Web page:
Monday, December 7, 2015

Anxiety Disorders

In my post about panic disorder, I described fear as an emotion that elicits the "fight-or-flight" response of the autonomic nervous system. In anxiety, unlike fear, there is no activation of the fight-or-flight response. Anxiety is a long-term response oriented towards future events rather than imminent danger. Short-lived, low levels of anxiety can be good because they help prepare a person for upcoming activities such as an exam or sports event. However, long-term high-intensity anxiety creates a state of chronic over-arousal that can lead to physical troubles such as reduced immune response (i.e. susceptibility to disease) and increased blood pressure, as described in my post about the biological effects of stress.

In generalized anxiety disorder (GAD), anxiety is chronic, excessive, and unreasonable. The excessive worry must be accompanied by at least three of six other symptoms: restlessness, fatigue, difficulty concentrating, irritability, muscle tension, and sleep disturbance. People with GAD live in a constant state of future-oriented apprehension. They are generally hypervigilant for signs of threat and tend to engage in avoidance behaviors such as procrastination and checking. The most common worries are about family, work, finances, and personal illness. They have difficulty making decisions, and then worry endlessly about whether their decision is correct.

My anxiety diagnosis is "anxiety - not otherwise specified (NOS)," which means that my anxiety doesn't fit into any of the cookie-cutter DSM-5 diagnoses. To me, my symptoms seem to be a combination of those described in panic disorder and those of GAD. Like in panic disorder, my anxiety symptoms seem to have no obvious stimulus, so they become associated with whatever I'm thinking about at the time of the attack. (Though unlike panic disorder my attacks never peak at pure panic - they remain at high-level anxiety.) Like GAD, however, I have difficulty making decisions and can't stop worrying about whether I've made the right choice. 

As an example: during my 3-hour anxiety attack described in a previous post, my anxiety took on a very strange form. Instead of worrying about something really troubling, I began obsessing about what book I would read next - probably because that's what I was thinking about when the anxiety attack hit. While in my physiologically aroused state (heavy breathing, pounding heart, sweating) I had to keep making list after list after list of the books I wanted to read, and reordering them by priority. Every time I made a new list, I'd calm down a little and go back to work. But within 5 minutes my anxiety would peak again, I'd have to make a new list. Rationally, I knew that what I read next was of very little import, and whatever it was I would (hopefully) thoroughly enjoy it. But for some reason my body couldn't stop panicking, and my unconscious mind associated that anxiety with books. Luckily, I don't have an anxiety attack every time I think about books. :)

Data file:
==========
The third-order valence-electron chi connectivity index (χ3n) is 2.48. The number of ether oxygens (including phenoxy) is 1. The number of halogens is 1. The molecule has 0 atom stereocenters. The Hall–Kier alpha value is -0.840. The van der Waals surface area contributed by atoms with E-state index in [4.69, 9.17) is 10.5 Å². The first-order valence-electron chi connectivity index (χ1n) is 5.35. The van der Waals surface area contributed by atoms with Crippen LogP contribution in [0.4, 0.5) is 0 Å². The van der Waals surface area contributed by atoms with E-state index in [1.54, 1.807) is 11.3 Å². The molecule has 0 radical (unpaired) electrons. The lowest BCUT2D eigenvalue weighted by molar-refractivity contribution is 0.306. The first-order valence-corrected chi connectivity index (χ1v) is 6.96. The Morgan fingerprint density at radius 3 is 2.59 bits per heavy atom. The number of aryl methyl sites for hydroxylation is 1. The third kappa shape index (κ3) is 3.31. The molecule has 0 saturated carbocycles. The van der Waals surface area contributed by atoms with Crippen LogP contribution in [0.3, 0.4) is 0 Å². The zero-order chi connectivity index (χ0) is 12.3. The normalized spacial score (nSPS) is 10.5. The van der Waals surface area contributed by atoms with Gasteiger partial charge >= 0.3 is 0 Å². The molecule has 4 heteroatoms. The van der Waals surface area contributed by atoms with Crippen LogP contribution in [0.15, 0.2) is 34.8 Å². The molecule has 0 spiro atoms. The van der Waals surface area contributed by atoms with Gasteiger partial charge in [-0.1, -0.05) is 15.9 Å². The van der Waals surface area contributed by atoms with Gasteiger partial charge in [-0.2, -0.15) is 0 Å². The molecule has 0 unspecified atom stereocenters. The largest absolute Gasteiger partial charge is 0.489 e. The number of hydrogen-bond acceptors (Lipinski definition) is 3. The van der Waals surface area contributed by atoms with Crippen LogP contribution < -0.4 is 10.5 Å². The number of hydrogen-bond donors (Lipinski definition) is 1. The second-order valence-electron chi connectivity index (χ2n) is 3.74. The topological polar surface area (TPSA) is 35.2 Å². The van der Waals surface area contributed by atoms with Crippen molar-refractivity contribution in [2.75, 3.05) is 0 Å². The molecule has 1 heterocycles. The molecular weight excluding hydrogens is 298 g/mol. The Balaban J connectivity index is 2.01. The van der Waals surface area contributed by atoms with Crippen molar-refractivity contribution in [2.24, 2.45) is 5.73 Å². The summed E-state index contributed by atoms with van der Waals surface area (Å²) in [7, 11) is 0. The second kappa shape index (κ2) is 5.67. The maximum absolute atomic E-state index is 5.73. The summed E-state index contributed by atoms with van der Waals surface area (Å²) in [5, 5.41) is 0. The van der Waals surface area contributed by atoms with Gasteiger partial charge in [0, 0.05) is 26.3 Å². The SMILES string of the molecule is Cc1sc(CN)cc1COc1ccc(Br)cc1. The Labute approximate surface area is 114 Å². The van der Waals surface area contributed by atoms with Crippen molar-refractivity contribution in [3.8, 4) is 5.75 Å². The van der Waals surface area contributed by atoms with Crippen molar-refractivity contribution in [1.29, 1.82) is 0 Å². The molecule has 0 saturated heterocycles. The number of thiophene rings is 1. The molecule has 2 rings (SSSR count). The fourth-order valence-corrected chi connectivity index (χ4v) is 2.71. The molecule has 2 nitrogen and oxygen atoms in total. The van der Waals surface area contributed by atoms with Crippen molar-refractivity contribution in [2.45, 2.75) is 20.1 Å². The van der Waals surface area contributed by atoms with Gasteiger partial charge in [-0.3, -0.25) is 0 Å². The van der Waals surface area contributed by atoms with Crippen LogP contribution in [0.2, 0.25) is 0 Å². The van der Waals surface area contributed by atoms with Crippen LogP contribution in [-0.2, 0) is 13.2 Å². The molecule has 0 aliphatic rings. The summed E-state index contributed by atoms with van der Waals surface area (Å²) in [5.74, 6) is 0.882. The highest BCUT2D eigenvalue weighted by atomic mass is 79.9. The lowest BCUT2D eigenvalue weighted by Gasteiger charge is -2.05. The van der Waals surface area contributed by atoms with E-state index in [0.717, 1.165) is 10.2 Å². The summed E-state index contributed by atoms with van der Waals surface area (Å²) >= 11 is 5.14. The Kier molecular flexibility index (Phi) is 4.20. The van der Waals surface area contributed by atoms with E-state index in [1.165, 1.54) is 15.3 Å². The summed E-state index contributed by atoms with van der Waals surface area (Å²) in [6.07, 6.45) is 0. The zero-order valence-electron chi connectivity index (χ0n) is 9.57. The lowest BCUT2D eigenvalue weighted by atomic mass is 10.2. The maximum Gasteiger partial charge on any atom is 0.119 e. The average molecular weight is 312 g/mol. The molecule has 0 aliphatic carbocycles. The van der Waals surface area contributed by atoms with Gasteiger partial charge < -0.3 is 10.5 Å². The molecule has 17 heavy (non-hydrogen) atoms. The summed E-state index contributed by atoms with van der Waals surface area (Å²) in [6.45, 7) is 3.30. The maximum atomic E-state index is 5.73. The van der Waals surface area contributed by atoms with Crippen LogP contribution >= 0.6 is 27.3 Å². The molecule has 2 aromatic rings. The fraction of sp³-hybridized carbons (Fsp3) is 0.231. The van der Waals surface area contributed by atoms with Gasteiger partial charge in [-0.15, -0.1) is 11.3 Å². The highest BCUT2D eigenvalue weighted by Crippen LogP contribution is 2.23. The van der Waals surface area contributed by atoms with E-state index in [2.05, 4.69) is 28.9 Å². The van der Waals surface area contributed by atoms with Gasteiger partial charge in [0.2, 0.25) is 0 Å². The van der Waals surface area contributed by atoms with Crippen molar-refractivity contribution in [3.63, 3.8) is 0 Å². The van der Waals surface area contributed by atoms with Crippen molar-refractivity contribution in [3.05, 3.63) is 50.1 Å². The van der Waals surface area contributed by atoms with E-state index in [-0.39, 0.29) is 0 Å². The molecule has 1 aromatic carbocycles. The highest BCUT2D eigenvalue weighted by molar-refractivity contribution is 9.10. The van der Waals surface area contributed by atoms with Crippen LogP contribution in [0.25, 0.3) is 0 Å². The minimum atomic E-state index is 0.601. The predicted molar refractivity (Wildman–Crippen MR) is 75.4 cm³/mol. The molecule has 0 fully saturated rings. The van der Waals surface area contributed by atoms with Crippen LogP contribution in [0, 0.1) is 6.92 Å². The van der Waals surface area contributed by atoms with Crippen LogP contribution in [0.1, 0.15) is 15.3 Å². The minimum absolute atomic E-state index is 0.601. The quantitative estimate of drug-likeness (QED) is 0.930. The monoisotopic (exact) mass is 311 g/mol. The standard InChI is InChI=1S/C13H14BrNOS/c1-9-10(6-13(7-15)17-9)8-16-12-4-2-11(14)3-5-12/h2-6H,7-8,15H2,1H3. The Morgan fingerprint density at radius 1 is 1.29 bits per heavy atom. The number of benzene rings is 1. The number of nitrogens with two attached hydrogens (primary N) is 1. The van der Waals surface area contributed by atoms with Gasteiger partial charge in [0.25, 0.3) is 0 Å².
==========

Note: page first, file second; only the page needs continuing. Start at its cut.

Most people with GAD are able to continue with their daily activities despite their impaired ability to function. Therefore, they are less likely to request psychological treatment for their disorder. They do, on the other hand, show up in physician's offices with medical complaints, probably partly due to unnecessary worry about their health and partly to the negative psychological repercussions of stress.

People with GAD are extremely sensitive to the feeling that they are unable to control their environments. It's possible that teaching the patients to feel in control (or to let go of things they can't control) will help them to moderate their own anxiety. Perhaps they should all recite the AA serenity prayer every day. ;)

God grant us the serenity to accept the things we cannot change,
courage to change the things we can,
and wisdom to know the difference.

(Of course, this prayer assumes that the patient believes in God, which makes it annoying to many potential members of AA who are atheists or not of monotheistic origin. But I suppose that's a gripe for another post.) 

This is a series of posts summarizing what I'm learning in my Abnormal Psychology course. Much of the information provided comes from reading my James N. Butcher's textbook Abnormal Psychology. To read the other posts, follow these links: 

The Definition of Abnormal
A History of Abnormal Psychology
Abnormal Psychology in Contemporary Society
Contemporary Viewpoints on Treating Mental Illness - Biology
Contemporary Viewpoints on Treating Mental Illness - Psychology
Frontline: New Asylums
Brave New Films: This is Crazy
Clinical Mental Health Diagnosis: Biological Assessment
Clinical Mental Health Diagnosis: Psychological Assessment
Does the DSM Encourage Overmedication?
Post Traumatic Stress Syndrome - The Basics
Panic Disorder
Obsessive Compulsive Disorder
Hoarding and Body Dysmorphic Disorders
Depression - an Overview
Personality Disorders - Clusters and Dimensions
Personality Disorders - Cluster A
Personality Disorders - Cluster B
Personality Disorders - Cluster C
Biological Effects of Stress on Your Body
Somatic Symptom and Related Disorders
Dissociative Disorders
Borderline Personality Disorder
Dialectical Behavioral Therapy
Paraphilic Disorders
Gender Dysphoria - Homosexuality and Transgender
Anxiety Disorders
Bipolar Disorder - The Basics
Suicide - An Overview


Butcher, James N. Hooley, Jill M. Mineka, Susan. (2014) Chapter 6: Panic, Anxiety, Obsessions, and their Disorders. Abnormal Psychology, sixteenth edition (pp. 163-210). Pearson Education Inc.


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